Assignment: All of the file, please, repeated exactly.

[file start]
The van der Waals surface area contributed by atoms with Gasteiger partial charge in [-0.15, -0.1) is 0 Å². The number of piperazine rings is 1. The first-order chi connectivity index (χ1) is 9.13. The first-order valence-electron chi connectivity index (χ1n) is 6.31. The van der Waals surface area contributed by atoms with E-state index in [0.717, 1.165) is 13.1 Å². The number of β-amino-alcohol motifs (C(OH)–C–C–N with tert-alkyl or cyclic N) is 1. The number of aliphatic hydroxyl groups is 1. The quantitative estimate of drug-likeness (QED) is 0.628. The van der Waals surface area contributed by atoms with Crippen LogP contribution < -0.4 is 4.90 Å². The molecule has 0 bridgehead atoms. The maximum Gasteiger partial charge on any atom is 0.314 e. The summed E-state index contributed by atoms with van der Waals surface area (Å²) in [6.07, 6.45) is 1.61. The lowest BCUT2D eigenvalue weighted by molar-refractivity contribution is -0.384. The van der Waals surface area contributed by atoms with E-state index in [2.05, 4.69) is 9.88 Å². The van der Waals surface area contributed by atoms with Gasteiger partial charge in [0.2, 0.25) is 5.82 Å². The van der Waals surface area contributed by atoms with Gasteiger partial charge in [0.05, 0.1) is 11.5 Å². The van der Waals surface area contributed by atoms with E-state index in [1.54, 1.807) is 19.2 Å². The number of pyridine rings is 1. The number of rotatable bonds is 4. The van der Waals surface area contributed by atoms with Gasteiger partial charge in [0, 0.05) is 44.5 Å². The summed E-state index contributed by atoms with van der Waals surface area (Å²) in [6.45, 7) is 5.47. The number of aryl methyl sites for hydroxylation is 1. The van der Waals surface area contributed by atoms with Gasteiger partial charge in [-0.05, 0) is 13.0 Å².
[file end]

The van der Waals surface area contributed by atoms with Gasteiger partial charge in [-0.15, -0.1) is 0 Å². The number of piperazine rings is 1. The first-order chi connectivity index (χ1) is 9.13. The first-order valence-electron chi connectivity index (χ1n) is 6.31. The van der Waals surface area contributed by atoms with E-state index in [0.717, 1.165) is 13.1 Å². The number of β-amino-alcohol motifs (C(OH)–C–C–N with tert-alkyl or cyclic N) is 1. The number of aliphatic hydroxyl groups is 1. The quantitative estimate of drug-likeness (QED) is 0.628. The van der Waals surface area contributed by atoms with Crippen LogP contribution < -0.4 is 4.90 Å². The molecule has 0 bridgehead atoms. The maximum Gasteiger partial charge on any atom is 0.314 e. The summed E-state index contributed by atoms with van der Waals surface area (Å²) in [6.07, 6.45) is 1.61. The lowest BCUT2D eigenvalue weighted by molar-refractivity contribution is -0.384. The van der Waals surface area contributed by atoms with E-state index in [2.05, 4.69) is 9.88 Å². The van der Waals surface area contributed by atoms with Gasteiger partial charge in [0.2, 0.25) is 5.82 Å². The van der Waals surface area contributed by atoms with Gasteiger partial charge in [0.05, 0.1) is 11.5 Å². The van der Waals surface area contributed by atoms with E-state index in [1.54, 1.807) is 19.2 Å². The number of pyridine rings is 1. The number of rotatable bonds is 4. The van der Waals surface area contributed by atoms with Gasteiger partial charge in [0, 0.05) is 44.5 Å². The summed E-state index contributed by atoms with van der Waals surface area (Å²) in [6.45, 7) is 5.47. The number of aryl methyl sites for hydroxylation is 1. The van der Waals surface area contributed by atoms with Gasteiger partial charge in [-0.05, 0) is 13.0 Å².